The Earth is alive, asserts a revolutionary scientific theory of life emerging from Case Western Reserve University School of Medicine. The trans-disciplinary theory demonstrates that purportedly inanimate, non-living objects—for example, planets, water, proteins, and DNA—are animate, that is, alive.The theory explains not only the evolutionary emergence of life on earth and in the universe but also the structure and function of existing cells and biospheres.
In addition to resolving long-standing paradoxes and puzzles in chemistry and biology, Dr. Andrulis’ theory unifies quantum and celestial mechanics. His unorthodox solution to this quintessential problem in physics differs from mainstream approaches, like string theory, as it is simple, non-mathematical, and experimentally and experientially verifiable. As such, the new portrait of quantum gravity is radical.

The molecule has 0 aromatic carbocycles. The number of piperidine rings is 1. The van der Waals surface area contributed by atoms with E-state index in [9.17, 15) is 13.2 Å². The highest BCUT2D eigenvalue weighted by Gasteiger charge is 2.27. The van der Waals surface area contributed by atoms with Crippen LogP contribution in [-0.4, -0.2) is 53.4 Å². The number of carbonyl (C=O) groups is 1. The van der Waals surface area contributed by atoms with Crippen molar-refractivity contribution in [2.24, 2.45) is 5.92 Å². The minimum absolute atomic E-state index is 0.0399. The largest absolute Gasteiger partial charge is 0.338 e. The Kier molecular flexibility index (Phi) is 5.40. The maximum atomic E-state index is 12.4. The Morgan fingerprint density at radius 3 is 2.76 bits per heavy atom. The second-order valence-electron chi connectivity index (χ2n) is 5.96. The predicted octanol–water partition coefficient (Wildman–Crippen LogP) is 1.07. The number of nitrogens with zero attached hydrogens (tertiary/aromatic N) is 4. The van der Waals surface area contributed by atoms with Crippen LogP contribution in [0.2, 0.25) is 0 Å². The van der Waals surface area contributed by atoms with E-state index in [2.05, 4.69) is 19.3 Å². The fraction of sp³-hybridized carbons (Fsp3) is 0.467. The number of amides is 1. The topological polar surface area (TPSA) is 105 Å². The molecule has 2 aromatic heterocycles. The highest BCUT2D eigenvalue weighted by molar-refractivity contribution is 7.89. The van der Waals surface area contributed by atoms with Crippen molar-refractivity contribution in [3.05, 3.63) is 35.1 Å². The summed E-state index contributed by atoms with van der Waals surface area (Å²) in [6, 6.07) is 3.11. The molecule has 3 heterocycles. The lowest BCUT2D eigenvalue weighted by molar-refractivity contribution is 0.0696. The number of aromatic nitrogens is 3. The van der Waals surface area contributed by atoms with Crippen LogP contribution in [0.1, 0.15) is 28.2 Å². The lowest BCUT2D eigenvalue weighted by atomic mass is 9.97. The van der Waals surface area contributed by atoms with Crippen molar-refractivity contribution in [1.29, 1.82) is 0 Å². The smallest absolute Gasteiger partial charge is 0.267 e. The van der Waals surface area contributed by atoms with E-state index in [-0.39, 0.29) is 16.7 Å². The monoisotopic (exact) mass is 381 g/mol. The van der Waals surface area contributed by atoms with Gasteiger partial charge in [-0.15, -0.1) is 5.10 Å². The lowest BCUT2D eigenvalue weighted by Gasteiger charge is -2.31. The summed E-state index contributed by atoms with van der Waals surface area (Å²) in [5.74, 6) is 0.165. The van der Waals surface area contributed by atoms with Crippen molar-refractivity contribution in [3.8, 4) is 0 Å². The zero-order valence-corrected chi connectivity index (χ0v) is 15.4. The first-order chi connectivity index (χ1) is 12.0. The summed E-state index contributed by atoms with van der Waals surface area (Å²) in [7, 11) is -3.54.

The basic idea of Dr. Andrulis’ framework is that all physical reality can be modeled by a single geometric entity with life-like characteristics: the gyre. The so-called “gyromodel” depicts objects—particles, atoms, chemicals, molecules, and cells—as quantized packets of energy and matter that cycle between excited and ground states around a singularity, the gyromodel’s center. A singularity is itself modeled as a gyre, wholly compatible with the thermodynamic and fractal nature of life.
By fitting the gyromodel to facts accumulated over scientific history, Dr. Andrulis confirms the proposed existence of eight laws of nature. One of these, the natural law of unity, decrees that the living cell and any part of the visible universe are irreducible. This law formally establishes that there is one physical reality.
Another natural law dictates that the atomic and cosmic realms abide by identical organizational constraints. Simply put, atoms in the human body and solar systems in the universe move and behave in the exact same manner.
Dr. Andrulis has used his theory to successfully predict and identify a hidden signature of RNA biogenesis in his laboratory at Case Western Reserve University School of Medicine. He is now applying the gyromodel to unify and explain the evolution and development of human beings. Link